First McFarlane. Then Diamond Select and Hasbro and Funko. And now finally Mattel gets in on the Walgreens Exclusive game.
When the Flash is imprisoned and forced into the service of his enemies, the Atom helps to free him.
One of the things that the mostly disappointing Dark Knight Strikes Again did well was the reintroduction of the heroes. Dark Knight Returns established that everyone except Superman had gone into retirement, but the appearance of Green Arrow made it clear that said "retirement" wasn't always a willing choice; do you really think, out of the entire Justice League, that Batman would be the only one willing to carry on? Of course not. In fact, as Strikes Again goes on, it really begins to look like Bruce is the only one who bowed out without a fight. While Bruce settled down to a life of crashing expensive race cars, everybody he'd used to work with had to be forced out of the picture.
For instance: the Flash of DK2 (as its covers officially abbreviated it) is Barry Allen, years before he was brought back
to life and shoved down everybody's throats in the main books. He was coerced, via threats to his wife Iris, into running in a giant hamster wheel and providing electricity all the way from the Atlantic to the midwest. When he was rescued by Carrie Kelly, she brought him a new costume, explaining that the old one was, well, old. And out of fashion. ("Kids these days. Can't tell the differencee between plain old and classic.") The new one is black, with short sleeves and pants that leave his arms and legs bare. It's an unusual look, but it befits a runner - you don't often see marathoners covering every inch of skin, do you? It has a traditional Flash insignia on the chest, a yellow lightning bolt on a red circle, and there are yellow bolts around the biceps and thighs, too, just above the ends of the costume. Instead of boots, he wears big chunky yellow sneakers, with thick soles and three-dimensional lightning bolts sticking straight back off the heel.
Those shoes, unfortunately, are the only new mold on the toy, underscoring its major problem: all the other DKR figures have been made on unique bodies, but ones done to the MotU Classics scale. Yes, Flash in the story was a slender guy, not the chunky kind of lumps Batman or Superman were, using the existing DCUC molds makes him too small to fit, aesthetically, with the rest of the line. He ends up looking like a custom you made yourself.
Since this is a body released dozens and dozens of times before, you know exactly what to expect from the articulation: hinged ankles, hinged knees, swivel thighs, H-hips, a swivel waist, hinged torso, swivel wrists, hinged elbows, swivel thighs, swivel/hinge shoulders, and a balljointed head that only moves like a swivel. How did Mattel ever think they'd be able to compete with Hasbro with joints like this? To be fair, this amount works for Flash: Frank Miller never really showed him moving; he'd just appear or disappear as needed, blipping in and out, so if all he does is stand around? That's all he did in the comic, too.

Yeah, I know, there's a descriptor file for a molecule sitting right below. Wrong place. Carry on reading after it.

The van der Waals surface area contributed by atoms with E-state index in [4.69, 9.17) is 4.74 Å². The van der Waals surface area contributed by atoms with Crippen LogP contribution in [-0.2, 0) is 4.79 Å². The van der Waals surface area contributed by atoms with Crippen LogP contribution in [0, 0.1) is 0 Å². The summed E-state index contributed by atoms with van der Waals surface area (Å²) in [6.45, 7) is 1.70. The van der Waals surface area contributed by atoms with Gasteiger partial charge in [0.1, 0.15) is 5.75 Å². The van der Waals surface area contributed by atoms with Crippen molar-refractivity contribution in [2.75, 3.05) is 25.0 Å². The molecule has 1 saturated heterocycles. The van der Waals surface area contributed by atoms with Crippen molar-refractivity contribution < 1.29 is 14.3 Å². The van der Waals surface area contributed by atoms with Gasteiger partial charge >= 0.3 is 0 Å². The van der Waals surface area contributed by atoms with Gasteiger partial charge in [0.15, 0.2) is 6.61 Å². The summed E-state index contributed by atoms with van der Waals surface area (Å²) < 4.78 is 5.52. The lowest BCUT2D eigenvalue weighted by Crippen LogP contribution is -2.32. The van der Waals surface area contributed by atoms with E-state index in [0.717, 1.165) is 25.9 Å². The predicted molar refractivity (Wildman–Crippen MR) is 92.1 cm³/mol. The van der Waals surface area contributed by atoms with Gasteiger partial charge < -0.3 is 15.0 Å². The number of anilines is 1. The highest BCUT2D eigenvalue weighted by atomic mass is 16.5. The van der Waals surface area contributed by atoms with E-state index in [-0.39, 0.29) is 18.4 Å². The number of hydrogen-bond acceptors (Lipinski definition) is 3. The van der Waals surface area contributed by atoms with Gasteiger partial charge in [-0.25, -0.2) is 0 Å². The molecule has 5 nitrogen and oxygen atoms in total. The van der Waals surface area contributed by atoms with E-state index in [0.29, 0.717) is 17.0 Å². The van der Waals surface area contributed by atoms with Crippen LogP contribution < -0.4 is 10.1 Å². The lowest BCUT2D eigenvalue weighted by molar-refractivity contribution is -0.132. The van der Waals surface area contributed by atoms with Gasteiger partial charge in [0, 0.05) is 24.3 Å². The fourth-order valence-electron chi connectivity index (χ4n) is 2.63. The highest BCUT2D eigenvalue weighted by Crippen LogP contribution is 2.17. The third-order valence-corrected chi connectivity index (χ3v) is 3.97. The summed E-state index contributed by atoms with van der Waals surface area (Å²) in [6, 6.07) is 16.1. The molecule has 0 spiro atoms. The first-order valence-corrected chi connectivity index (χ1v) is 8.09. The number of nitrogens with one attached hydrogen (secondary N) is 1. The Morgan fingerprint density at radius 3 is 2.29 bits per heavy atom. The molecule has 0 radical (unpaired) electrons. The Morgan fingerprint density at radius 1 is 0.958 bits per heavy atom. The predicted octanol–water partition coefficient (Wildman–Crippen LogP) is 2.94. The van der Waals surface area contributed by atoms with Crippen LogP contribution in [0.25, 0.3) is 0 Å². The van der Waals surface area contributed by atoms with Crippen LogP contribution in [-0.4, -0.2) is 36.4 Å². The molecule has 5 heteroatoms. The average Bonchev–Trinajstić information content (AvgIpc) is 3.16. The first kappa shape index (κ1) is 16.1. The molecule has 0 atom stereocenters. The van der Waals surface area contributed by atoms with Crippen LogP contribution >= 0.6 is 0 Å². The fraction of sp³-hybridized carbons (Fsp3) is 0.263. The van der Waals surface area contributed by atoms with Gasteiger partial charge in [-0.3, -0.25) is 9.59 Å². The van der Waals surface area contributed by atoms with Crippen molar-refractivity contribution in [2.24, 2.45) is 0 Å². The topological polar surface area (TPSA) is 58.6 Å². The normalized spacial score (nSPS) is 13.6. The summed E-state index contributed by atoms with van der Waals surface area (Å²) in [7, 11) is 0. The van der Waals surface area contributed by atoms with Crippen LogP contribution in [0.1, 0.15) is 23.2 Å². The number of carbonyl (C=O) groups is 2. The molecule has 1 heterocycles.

The bio mentioned Atom because this release includes the Atom. It's just a small unarticulated figure, standing a little over 1½" tall, but it's not something Mattel had made before - none of their prior Atoms came with any such thing, at least. Not sure where this costume came from, though: when Atom comes back on the scene, he's wearing the same costume he always wore, not the version seen on this toy.
We also get a piece of this
series' Buil-- waitaminnit! There's no Build-A-Figure in this series! So why does Flash include a giant human head? Why, it's an unmasked Bruce Wayne head, perfect for using with either the regular or armored Batmen! Those figures' heads don't come off easily, but if you do, this grizzled old man noggin can pop on there in their place. The size of it really highlights the size disparity between Flash and all the other figures, though.
Actually, when we posted the review of the Armored DKR Batman,
it talked about how an unmasked head would have been a good accessory, and a reader wrote in to say that one was coming with this exclusive, so that wasn't much of a surprise. No, the real shocker was on the back of the box, where it shows all the other Dark Knight Returns figures - including a Wonder Woman?! Surprise surprise surprise!
DK2 Flash is a pefect representation of the book he's drawn from, in that he's an interesting idea that you may have been looking forward to, but the execution fails to live up to the expectations set by what was done before.